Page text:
What does it mean to be having a gambling habit?
GAMBLING is when a person bets money on a game where the key to winning is mainly based on chance.
Gambling occurs all over the world, including in our society.
This is illegal in many societies. Common examples of gambling including betting money on horse races, card games, sports, lotteries and gambling machines.
1. How does gambling become a habit?
Unlike drugs, gambling involves no external ‘chemical’ that can help explain why a person can become dependent.
Gambling is seen as exciting and thrilling.
The expectation of winning seems to be a major reason for gambling becoming a dependence problem.
Most gamblers lose much more than they win and there is a desire to get back what they have lost.
They may borrow or steal money to gamble. But the cycle of loss and gambling continues until the person is in deep financial trouble.
When a person falls into this cycle, it’s called pathological gambling.
2. Pathological gambling and health
Pathological gambling can affect health in many ways:
* Work is affected because a person has irregular hours and may sleep less because some gambling activities take place late at night;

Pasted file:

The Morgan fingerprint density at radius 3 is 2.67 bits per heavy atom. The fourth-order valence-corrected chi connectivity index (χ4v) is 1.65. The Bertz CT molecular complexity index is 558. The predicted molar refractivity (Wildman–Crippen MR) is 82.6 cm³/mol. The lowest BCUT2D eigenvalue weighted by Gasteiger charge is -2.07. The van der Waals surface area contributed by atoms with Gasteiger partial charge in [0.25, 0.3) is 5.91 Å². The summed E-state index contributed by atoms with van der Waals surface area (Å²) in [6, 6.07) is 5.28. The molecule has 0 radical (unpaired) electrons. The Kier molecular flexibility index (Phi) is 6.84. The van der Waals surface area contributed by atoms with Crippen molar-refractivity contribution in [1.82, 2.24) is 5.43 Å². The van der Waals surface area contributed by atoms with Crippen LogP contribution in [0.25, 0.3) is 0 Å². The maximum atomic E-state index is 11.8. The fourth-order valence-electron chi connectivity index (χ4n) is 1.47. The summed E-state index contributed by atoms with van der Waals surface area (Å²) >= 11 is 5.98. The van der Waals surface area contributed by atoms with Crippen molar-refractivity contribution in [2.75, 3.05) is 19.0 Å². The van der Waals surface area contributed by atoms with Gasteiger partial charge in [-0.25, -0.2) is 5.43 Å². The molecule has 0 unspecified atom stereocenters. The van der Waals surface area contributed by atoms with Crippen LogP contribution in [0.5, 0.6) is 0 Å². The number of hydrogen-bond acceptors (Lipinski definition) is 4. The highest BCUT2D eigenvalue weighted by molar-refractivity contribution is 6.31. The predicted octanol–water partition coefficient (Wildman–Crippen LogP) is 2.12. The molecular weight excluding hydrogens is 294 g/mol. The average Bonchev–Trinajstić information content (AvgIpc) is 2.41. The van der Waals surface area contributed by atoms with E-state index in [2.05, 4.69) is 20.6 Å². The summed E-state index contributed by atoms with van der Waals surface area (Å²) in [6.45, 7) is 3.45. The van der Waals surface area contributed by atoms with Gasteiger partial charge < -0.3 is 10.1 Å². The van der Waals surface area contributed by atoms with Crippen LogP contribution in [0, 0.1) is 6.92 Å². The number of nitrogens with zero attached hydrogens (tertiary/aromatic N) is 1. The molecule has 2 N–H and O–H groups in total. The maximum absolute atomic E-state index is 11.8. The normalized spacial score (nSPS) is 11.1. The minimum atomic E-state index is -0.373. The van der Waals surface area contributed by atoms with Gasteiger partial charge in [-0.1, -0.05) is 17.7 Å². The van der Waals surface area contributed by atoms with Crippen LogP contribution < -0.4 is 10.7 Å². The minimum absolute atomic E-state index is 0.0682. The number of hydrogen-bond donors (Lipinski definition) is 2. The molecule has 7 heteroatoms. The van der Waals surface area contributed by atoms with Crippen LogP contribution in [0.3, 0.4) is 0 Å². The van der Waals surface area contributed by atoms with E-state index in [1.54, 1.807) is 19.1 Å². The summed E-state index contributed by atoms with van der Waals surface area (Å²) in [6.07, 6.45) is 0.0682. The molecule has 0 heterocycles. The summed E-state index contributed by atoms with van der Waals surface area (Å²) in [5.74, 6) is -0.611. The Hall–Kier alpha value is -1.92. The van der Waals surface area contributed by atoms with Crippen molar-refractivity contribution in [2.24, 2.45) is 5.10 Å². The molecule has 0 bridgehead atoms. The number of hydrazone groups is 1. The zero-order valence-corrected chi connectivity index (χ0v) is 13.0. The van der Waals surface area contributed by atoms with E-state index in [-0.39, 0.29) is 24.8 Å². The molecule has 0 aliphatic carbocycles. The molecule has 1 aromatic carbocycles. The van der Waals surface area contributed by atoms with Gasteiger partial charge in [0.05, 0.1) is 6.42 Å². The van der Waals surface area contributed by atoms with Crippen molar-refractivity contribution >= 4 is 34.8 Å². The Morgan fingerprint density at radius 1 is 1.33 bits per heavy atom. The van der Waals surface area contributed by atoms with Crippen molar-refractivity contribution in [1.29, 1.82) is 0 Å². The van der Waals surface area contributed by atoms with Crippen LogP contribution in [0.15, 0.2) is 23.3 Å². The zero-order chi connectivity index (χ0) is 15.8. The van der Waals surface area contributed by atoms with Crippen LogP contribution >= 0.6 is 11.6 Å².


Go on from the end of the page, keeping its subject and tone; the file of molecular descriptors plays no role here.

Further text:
* Because the gambler cannot think of anything other than gambling, he or she can become irritable, suffer poor concentration and become depressed;
* The gambler will have financial problems and may owe money to several people;
* Some gamblers will get involved in theft or other forms of crime to raise money;
* Conflict with relatives is often the result of the gambler not giving enough time and attention to his family responsibilities; and
* Gambling, drinking alcohol and smoking often go together. For example, gambling activities may be held in a bar or club.
3. When do you suspect gambling is a problem?
You should suspect gambling is becoming a problem when:
* A person has repeated problems with the police;
* A person you know has begun to show signs of increasing poverty ;and
* A person withdraws from old friends.
4. How to deal with this problem?
Questions you ask as a person if you think you may have a gambling problem
* Have I been gambling recently? What type of gambling do I do?
* Have I lost time from work during gambling?
* How has gambling affected my home life?
* How do I feel about my gambling? Do I feel guilty?
* How do I find the money to gamble? How much do I owe others?
* Do I drink alcohol?
* Have I thought about stopping gambling? Would I like to do so now?
Dr Uma Ambihaipahar is the Principal Advisor- Social Change & Mental Health Consultant Psychiatrist. For more information call: 301 3694/301 3832/301 3787.